Today, wet nurses; tomorrow, a global breast milk trade?

JAY DIRECTO/AFP In January, FP featured a piece about the International Breast Milk Project, in which American women who produce excess breast milk donate it for shipment to newborn orphans in Africa. But what if the milk flow were to go in the opposite direction? What if women in developing countries were paid to ship ...

602280_070426_breastfeeding_05.jpg
602280_070426_breastfeeding_05.jpg

JAY DIRECTO/AFP

JAY DIRECTO/AFP

In January, FP featured a piece about the International Breast Milk Project, in which American women who produce excess breast milk donate it for shipment to newborn orphans in Africa.

But what if the milk flow were to go in the opposite direction? What if women in developing countries were paid to ship their breast milk to moms in the West?

A recent article in Time magazine discusses wet nurses—women who are paid to breast-feed other women’s babies. Apparently, the old custom is reemerging a bit in the United States. More American women work outside the home at jobs that don’t make it easy to breast-feed. More women have breast implants. Some women adopt children.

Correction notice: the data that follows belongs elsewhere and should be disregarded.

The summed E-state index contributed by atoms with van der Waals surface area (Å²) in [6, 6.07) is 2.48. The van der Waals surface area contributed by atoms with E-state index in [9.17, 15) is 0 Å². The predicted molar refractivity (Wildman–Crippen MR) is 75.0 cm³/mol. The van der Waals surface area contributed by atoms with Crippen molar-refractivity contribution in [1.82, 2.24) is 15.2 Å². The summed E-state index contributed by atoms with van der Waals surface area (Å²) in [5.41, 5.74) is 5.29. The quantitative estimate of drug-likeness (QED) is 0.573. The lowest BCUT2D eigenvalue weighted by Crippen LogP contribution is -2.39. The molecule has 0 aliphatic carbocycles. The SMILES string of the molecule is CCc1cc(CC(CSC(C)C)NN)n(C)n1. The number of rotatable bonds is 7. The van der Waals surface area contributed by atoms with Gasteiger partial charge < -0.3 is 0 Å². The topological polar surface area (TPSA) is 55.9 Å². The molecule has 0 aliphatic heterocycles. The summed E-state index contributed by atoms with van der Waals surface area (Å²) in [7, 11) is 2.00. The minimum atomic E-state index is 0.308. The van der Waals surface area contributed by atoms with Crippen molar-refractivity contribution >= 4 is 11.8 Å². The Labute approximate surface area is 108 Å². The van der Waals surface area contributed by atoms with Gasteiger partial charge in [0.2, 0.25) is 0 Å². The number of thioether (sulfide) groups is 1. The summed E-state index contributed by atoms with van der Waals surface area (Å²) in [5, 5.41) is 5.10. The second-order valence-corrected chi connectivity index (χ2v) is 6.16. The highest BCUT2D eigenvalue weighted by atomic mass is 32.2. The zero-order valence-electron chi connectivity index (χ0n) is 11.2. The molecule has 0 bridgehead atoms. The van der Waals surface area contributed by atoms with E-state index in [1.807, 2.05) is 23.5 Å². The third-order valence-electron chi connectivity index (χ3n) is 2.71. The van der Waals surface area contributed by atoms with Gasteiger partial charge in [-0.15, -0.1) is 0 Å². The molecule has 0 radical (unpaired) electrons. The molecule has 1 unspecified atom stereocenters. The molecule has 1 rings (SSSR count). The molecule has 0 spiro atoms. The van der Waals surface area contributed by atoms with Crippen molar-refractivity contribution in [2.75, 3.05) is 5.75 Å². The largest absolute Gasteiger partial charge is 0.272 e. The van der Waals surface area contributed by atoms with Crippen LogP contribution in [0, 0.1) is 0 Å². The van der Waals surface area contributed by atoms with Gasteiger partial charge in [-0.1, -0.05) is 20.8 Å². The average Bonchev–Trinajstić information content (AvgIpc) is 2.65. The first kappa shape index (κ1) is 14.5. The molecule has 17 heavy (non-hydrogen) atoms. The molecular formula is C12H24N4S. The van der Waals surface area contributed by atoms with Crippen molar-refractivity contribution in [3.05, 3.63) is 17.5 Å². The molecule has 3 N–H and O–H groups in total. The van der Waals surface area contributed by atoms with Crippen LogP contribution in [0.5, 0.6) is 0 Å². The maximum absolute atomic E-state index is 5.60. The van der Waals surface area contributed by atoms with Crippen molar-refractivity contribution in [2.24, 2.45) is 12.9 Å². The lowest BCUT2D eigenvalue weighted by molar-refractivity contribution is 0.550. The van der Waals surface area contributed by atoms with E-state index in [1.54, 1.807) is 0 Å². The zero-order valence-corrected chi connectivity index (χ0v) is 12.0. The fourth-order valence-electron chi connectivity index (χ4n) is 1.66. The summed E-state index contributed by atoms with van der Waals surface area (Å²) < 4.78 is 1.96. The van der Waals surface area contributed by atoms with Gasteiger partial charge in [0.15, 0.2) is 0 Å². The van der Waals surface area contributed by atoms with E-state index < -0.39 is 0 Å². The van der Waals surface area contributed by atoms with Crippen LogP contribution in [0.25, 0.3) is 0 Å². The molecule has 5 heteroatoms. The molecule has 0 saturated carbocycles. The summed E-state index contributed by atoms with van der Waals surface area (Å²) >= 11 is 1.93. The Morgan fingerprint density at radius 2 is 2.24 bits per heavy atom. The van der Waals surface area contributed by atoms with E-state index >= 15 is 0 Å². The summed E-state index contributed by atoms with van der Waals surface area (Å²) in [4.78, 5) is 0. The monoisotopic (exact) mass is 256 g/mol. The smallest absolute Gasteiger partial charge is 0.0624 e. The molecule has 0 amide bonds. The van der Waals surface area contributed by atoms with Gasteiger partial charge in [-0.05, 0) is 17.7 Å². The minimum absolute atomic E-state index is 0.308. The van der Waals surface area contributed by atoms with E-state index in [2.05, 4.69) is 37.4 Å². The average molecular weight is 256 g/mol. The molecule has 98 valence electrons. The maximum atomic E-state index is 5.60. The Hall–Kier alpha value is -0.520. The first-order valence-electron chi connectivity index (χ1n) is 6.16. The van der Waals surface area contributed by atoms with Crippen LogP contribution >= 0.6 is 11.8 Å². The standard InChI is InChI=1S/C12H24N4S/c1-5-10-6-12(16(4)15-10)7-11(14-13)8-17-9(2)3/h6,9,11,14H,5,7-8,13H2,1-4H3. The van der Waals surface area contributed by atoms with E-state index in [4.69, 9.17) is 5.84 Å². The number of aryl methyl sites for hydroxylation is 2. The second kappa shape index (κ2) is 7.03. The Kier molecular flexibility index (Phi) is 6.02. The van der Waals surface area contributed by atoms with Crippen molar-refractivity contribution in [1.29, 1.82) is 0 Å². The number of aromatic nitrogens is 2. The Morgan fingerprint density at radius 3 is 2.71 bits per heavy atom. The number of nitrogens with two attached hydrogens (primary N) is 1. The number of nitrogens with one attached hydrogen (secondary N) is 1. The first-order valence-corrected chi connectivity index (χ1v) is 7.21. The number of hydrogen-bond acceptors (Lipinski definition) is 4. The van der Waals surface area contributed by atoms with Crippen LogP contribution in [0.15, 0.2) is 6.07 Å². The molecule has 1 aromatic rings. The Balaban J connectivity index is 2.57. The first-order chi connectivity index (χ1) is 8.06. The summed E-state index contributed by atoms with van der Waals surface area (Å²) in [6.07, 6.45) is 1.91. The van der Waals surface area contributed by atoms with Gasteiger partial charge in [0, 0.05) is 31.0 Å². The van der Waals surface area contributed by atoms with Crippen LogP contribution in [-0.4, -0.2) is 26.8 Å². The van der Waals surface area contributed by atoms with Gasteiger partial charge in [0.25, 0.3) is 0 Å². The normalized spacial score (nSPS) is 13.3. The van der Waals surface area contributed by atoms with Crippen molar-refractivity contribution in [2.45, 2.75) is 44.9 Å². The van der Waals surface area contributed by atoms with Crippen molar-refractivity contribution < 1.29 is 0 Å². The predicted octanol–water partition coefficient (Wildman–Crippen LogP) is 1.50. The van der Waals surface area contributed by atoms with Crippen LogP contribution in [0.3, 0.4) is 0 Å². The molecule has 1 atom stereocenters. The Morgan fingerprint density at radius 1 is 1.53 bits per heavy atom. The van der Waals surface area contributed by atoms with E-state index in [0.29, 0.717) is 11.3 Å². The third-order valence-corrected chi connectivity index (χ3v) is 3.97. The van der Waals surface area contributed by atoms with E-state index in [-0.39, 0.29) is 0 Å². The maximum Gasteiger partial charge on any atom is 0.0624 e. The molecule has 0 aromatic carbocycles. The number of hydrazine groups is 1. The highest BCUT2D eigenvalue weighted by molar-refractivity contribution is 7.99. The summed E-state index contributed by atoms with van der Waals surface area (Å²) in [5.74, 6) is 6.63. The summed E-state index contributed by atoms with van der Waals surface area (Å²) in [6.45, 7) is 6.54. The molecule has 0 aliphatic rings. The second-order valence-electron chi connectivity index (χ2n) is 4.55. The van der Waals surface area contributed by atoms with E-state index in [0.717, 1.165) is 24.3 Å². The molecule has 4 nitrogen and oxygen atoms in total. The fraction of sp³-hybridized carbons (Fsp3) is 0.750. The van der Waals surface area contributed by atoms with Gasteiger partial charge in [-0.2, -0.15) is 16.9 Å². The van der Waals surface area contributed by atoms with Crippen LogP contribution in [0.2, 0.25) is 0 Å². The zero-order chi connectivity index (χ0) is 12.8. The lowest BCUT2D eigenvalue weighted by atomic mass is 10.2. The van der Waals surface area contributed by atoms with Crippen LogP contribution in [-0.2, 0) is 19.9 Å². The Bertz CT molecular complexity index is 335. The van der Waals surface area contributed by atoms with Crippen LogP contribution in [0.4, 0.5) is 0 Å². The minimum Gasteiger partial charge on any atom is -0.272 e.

As a result, a few American women have hired wet nurses through CertifiedHouseholdStaffing.com. Others buy bottled breast milk from nonprofit “milk banks.” One company, Prolacta Bioscience, is the country’s first for-profit processor of donated breast milk. (It sells to neonatal units, not individuals.)

But if the for-profit breast-milk industry grows (in 2005, demand for breast milk from one nonprofit association of milk banks grew 28 percent), where will companies get all their milk once altruistic donors run dry? If they follow the model of other American businesses, they might turn to the developing world for their raw material—in this case, breast milk.

It would be expensive to ship frozen milk across continents and oceans, but given that Prolacta last year was marketing milk at $35 per ounce, it’s possible that paying low amounts to women in the developing world would make importing a viable business strategy.

Clearly, though, there are a lot of sensitive questions to be debated. Is this exploitation of poor women, or is it giving them income for a body fluid they supposedly can’t use anyway? In India, women are already renting out their wombs to Western women. The next logical step, it seems, would be breast rental.

Preeti Aroon was copy chief at Foreign Policy from 2009 to 2016 and was an FP assistant editor from 2007 to 2009. Twitter: @pjaroonFP

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